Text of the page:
Africa's Failing Democracies

Article excerpt

Byline: Jason McLure

When human rights Watch criticized the results of Ethiopia's May elections, in which the ruling coalition "won" an improbable 545 out of 547 seats, leaders in Addis Ababa didn't ignore the influential NGO. Instead, they paid tens of thousands of demonstrators to gather in the capital and denounce the report.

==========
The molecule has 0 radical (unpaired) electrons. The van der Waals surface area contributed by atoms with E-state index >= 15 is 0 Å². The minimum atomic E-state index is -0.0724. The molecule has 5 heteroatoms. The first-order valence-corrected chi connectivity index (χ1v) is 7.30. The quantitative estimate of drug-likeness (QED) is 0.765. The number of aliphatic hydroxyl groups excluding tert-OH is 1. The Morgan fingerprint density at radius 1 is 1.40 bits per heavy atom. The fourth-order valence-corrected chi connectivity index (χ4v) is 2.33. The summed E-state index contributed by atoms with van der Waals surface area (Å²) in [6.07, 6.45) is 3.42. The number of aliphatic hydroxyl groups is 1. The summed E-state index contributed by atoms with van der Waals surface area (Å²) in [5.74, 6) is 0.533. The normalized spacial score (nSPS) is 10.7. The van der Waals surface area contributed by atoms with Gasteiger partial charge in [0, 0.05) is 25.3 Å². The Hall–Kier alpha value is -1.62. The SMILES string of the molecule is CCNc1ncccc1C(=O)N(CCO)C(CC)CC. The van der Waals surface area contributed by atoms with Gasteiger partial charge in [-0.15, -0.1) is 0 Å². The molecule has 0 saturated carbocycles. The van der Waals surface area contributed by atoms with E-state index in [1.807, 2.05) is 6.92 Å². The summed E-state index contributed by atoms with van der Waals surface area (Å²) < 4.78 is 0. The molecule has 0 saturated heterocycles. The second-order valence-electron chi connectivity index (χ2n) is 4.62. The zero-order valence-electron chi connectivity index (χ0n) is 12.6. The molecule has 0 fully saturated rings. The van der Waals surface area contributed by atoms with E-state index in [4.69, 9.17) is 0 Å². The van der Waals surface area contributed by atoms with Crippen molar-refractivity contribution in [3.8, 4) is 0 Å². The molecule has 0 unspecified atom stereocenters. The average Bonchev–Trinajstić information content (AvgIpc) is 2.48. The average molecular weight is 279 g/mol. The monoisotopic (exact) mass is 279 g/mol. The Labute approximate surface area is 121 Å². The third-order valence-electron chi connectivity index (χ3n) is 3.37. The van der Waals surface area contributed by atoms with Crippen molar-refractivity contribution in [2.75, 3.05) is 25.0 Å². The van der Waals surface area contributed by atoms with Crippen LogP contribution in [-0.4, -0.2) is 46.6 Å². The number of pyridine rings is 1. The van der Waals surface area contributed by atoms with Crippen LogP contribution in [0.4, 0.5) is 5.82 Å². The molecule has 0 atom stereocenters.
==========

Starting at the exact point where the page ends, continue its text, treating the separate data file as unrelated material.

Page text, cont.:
Ethiopia's political shenanigans are emblematic of a growing trend away from democracy in Africa. The swing includes not only pariah states like Eritrea and Sudan, but also U.S. allies like Rwanda, where President Paul Kagame is up for reelection and seems set to duplicate the improbable 95apercent victory he posted seven years ago. Rights groups have already cried foul: a general who criticized Kagame was shot, charges have been brought against a top opposition leader, and a dissident journalist was killed. In Gabon and Togo, the deaths of long-serving autocrats have meant elections in which power was smoothly -transferred--to their sons, that is. Mauritania, Guinea, Madagascar, and Niger have all suffered coups in the past two years. Freedom House, a nonprofit that tracks democratic trends, dropped three African countries from its list of "electoral democracies" last year, and reported declines in political freedom in 10 others. The Mo Ibrahim Foundation--which offers a lucrative prize to African leaders who both help their countries and peacefully leave office--decided not to offer an award last year. …